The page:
Christmas Evil - A Silent Fright, Holy Fright Christmassy Review
Director: Lewis Jackson
Starring: Brandon Maggart, Jeffrey DeMunn, Diane Hull, Andy Fenwick
Written by: Lewis Jackson
Produced by: Pete Kameron, Burt Kleiner
Cinematography by: Ricardo Aronovich
Original Score by: Don Christensen, Julia Heyward, Joel Harris
A toy factory worker, mentally scarred as a child upon learning Santa Claus is not real, suffers a nervous breakdown after being belittled at work, and embarks on a Yuletide killing spree.
Nothing quite says Christmas like the story of a voyeuristic man with a Santa fetish who imparts his moral sense of right and wrong with deadly consequences during the yuletide season. Christmas horrors focussing on a killer Santa are no stranger to the genre. From the 'Silent Night, Deadly Night' series to 'Rare Exports' the dark side of jolly old Saint Nick has been explored to the full but it all started with Lewis Jackson's 1980 psychological slasher 'Christmas Evil'. It managed to get made in the wake of the post 'Halloween' slasher boom but what helped it gain the cult following that has endured to this day was the championing of the film by The Pope of Trash himself, John Waters. With a reputation that has given it life for over forty years, does the film still hold up?
Opening on Christmas Eve 1947, a young Harry Stadling alongside his mother and brother Philip witness a seemingly magical event as Santa drops off presents underneath their Christmas tree in a dreamlike sequence of heightened reality. Later that evening Harry pops downstairs only to witness Kris Kringle getting frisky with his mother bringing new meaning to the song "I Saw Mommy Kissing Santa Claus". The action then cuts to the 1980's with Harry (played by Brandon Maggart) going about his morning routine in his apartment which is basically a shrine to all things related to Santa.
From the get go Jackson does a terrific job of highlighting how Harry's affection for the Christmas season has been distorted through his obsessions from innocent to disturbing. The slow pans around his apartment and close ups of Harry highlight this as his gleeful smile twists into a blank expression evoking comparisons to the likes of 'Taxi Driver'. Those comparisons don't stop there however as Harry's misplaced sense of duty to save Christmas is akin to Travis Bickle's misguided mission to try and clear up the corruption of New York. His voyeuristic observances of the "naughty" and "nice" children of the neighbourhood establishes the tension in the film that only grows throughout the film as we get closer to Christmas Day. Even the commercial aspects of the season from the ramping of making toys to the thanksgiving parade further chip away at Harry's sanity.
In the leading role Brandon Maggart is terrifically unhinged as the obsessive toy factory worker whose mental instability would make him the ideal candidate for a Freudian case study. He plays the role with a meek childlike innocence that veils over the bubbling unaddressed anger in his life. Compared to something like Joaquin Phoenix's performance in 'Joker' which is larger than life (but not in a bad way), Maggart internalises all of the frustrations and pain in his character's life painting a pathetic yet engrossing picture. The supporting cast are quite good as well, most notably a young Jeffrey DeMunn as Harry's concerned brother Philip as one of the few characters to offer any sympathy to Harry. He is very much someone torn between his own family and the well being of his brother.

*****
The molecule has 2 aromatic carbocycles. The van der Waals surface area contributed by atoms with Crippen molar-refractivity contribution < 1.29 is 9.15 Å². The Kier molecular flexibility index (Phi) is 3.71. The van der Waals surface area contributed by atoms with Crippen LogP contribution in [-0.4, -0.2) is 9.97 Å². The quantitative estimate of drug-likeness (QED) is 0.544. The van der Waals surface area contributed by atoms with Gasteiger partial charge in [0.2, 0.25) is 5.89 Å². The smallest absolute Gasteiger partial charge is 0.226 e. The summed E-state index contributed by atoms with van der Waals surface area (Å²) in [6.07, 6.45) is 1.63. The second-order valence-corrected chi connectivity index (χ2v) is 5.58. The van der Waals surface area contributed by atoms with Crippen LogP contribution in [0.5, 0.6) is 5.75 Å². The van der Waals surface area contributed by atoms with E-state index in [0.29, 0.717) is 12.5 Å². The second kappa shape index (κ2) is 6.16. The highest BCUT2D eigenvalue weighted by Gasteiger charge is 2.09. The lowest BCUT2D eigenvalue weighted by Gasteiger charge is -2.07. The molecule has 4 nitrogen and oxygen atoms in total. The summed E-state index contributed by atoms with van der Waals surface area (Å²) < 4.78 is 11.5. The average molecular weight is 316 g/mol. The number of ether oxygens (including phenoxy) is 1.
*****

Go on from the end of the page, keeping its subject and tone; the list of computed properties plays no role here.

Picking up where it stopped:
The look of the film is wrapped in a warm glow that emerges from the grit of the New Jersey suburb thanks to cinematographer Ricardo Aronovich. He is constantly reminding us of the warmth and joy behind the Christmas holidays but it almost feels like it is a device for lulling the audience into a false sense of security as other aspects of the film fills them with dread. One such aspect is the impressive score from Joel Harris, Julia Heyward and Don Christensen that serves to reflect Harry's deteriorating psyche. It twists from innocent Christmas based jingles to a nightmarish soundscape to great effect in service of the film's overall creepy atmosphere.
For the most part the film is a slow burn of pent up tension but the third act is when it really comes to life when Harry embarks on his festive rampage. The short explosion of violence when he kills three people after a midnight mass ceremony is handled in a sharp and brutal fashion thanks to the great editing in the scene. From there it descends into more madness before reaching its surreal finale. Jackson seems to revel in these moments without losing sight of the importance of the psychological elements that were established earlier in the film.
When you watch it now, 'Christmas Evil' isn't just a great piece of Christmas horror, it is a great horror in general. In an era where the slasher was all about the graphic nature of the kills the film stands out thanks to its focus on tension and looking at the internal rather than the external. Whilst I wouldn't go as far as John Waters' assessment of rating the film more highly than 'It's A Wonderful Life' as one of the greatest Christmas films, it is still a sinister gem and one of the best in the subgenre.
- Joseph McElroy